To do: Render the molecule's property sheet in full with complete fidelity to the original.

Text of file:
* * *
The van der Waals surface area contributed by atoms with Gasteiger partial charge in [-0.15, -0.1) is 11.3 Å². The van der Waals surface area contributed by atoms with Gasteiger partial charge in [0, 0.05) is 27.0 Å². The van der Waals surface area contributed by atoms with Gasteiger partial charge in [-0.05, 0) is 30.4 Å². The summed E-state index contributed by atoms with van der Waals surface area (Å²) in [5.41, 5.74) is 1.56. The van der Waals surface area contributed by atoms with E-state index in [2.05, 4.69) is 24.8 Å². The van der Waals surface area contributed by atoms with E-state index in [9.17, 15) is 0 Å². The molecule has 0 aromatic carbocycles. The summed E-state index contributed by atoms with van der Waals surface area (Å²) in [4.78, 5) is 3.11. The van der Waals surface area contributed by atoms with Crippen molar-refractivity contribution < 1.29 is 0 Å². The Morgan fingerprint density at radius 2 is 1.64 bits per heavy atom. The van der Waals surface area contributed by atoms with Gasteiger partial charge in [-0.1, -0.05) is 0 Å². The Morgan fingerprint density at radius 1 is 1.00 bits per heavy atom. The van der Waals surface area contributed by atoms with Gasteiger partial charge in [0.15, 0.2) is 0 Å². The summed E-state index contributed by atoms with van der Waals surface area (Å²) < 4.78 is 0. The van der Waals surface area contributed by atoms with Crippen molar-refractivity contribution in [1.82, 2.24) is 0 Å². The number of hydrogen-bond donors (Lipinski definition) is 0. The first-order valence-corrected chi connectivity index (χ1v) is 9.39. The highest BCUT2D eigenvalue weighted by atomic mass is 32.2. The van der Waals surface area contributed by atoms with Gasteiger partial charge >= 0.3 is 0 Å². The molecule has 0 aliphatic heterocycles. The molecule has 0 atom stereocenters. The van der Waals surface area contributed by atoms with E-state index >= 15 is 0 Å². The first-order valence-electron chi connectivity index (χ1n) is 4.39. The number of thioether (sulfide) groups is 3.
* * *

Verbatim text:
The van der Waals surface area contributed by atoms with Gasteiger partial charge in [-0.15, -0.1) is 11.3 Å². The van der Waals surface area contributed by atoms with Gasteiger partial charge in [0, 0.05) is 27.0 Å². The van der Waals surface area contributed by atoms with Gasteiger partial charge in [-0.05, 0) is 30.4 Å². The summed E-state index contributed by atoms with van der Waals surface area (Å²) in [5.41, 5.74) is 1.56. The van der Waals surface area contributed by atoms with E-state index in [2.05, 4.69) is 24.8 Å². The van der Waals surface area contributed by atoms with E-state index in [9.17, 15) is 0 Å². The molecule has 0 aromatic carbocycles. The summed E-state index contributed by atoms with van der Waals surface area (Å²) in [4.78, 5) is 3.11. The van der Waals surface area contributed by atoms with Crippen molar-refractivity contribution < 1.29 is 0 Å². The Morgan fingerprint density at radius 2 is 1.64 bits per heavy atom. The van der Waals surface area contributed by atoms with Gasteiger partial charge in [-0.1, -0.05) is 0 Å². The Morgan fingerprint density at radius 1 is 1.00 bits per heavy atom. The van der Waals surface area contributed by atoms with Gasteiger partial charge in [0.15, 0.2) is 0 Å². The summed E-state index contributed by atoms with van der Waals surface area (Å²) < 4.78 is 0. The van der Waals surface area contributed by atoms with Crippen molar-refractivity contribution in [1.82, 2.24) is 0 Å². The number of hydrogen-bond donors (Lipinski definition) is 0. The first-order valence-corrected chi connectivity index (χ1v) is 9.39. The highest BCUT2D eigenvalue weighted by atomic mass is 32.2. The van der Waals surface area contributed by atoms with Gasteiger partial charge >= 0.3 is 0 Å². The molecule has 0 aliphatic heterocycles. The molecule has 0 atom stereocenters. The van der Waals surface area contributed by atoms with E-state index >= 15 is 0 Å². The first-order valence-electron chi connectivity index (χ1n) is 4.39. The number of thioether (sulfide) groups is 3.